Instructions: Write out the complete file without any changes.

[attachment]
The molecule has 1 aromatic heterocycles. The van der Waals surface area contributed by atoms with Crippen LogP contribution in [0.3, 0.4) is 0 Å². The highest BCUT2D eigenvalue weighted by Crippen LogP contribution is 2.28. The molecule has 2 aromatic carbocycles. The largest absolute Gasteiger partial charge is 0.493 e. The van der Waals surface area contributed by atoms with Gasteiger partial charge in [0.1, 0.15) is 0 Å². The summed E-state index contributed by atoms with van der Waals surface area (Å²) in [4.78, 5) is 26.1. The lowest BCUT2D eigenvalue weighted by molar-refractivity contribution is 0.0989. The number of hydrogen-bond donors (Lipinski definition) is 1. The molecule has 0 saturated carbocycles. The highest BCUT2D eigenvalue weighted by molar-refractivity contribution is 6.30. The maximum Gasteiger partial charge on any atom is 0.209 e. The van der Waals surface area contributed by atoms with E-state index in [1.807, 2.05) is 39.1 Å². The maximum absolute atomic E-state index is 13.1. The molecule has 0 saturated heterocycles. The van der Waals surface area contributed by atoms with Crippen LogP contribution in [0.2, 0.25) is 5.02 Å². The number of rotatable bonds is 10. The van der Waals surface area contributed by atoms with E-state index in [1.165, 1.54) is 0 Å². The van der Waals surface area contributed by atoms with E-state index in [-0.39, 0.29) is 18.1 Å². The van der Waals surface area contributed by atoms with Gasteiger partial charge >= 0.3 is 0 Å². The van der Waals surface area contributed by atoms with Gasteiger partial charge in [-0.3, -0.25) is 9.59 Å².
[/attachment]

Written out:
The molecule has 1 aromatic heterocycles. The van der Waals surface area contributed by atoms with Crippen LogP contribution in [0.3, 0.4) is 0 Å². The highest BCUT2D eigenvalue weighted by Crippen LogP contribution is 2.28. The molecule has 2 aromatic carbocycles. The largest absolute Gasteiger partial charge is 0.493 e. The van der Waals surface area contributed by atoms with Gasteiger partial charge in [0.1, 0.15) is 0 Å². The summed E-state index contributed by atoms with van der Waals surface area (Å²) in [4.78, 5) is 26.1. The lowest BCUT2D eigenvalue weighted by molar-refractivity contribution is 0.0989. The number of hydrogen-bond donors (Lipinski definition) is 1. The molecule has 0 saturated carbocycles. The highest BCUT2D eigenvalue weighted by molar-refractivity contribution is 6.30. The maximum Gasteiger partial charge on any atom is 0.209 e. The van der Waals surface area contributed by atoms with E-state index in [1.807, 2.05) is 39.1 Å². The maximum absolute atomic E-state index is 13.1. The molecule has 0 saturated heterocycles. The van der Waals surface area contributed by atoms with Crippen LogP contribution in [0.2, 0.25) is 5.02 Å². The number of rotatable bonds is 10. The van der Waals surface area contributed by atoms with E-state index in [1.165, 1.54) is 0 Å². The van der Waals surface area contributed by atoms with E-state index in [-0.39, 0.29) is 18.1 Å². The van der Waals surface area contributed by atoms with Gasteiger partial charge >= 0.3 is 0 Å². The van der Waals surface area contributed by atoms with Gasteiger partial charge in [-0.3, -0.25) is 9.59 Å².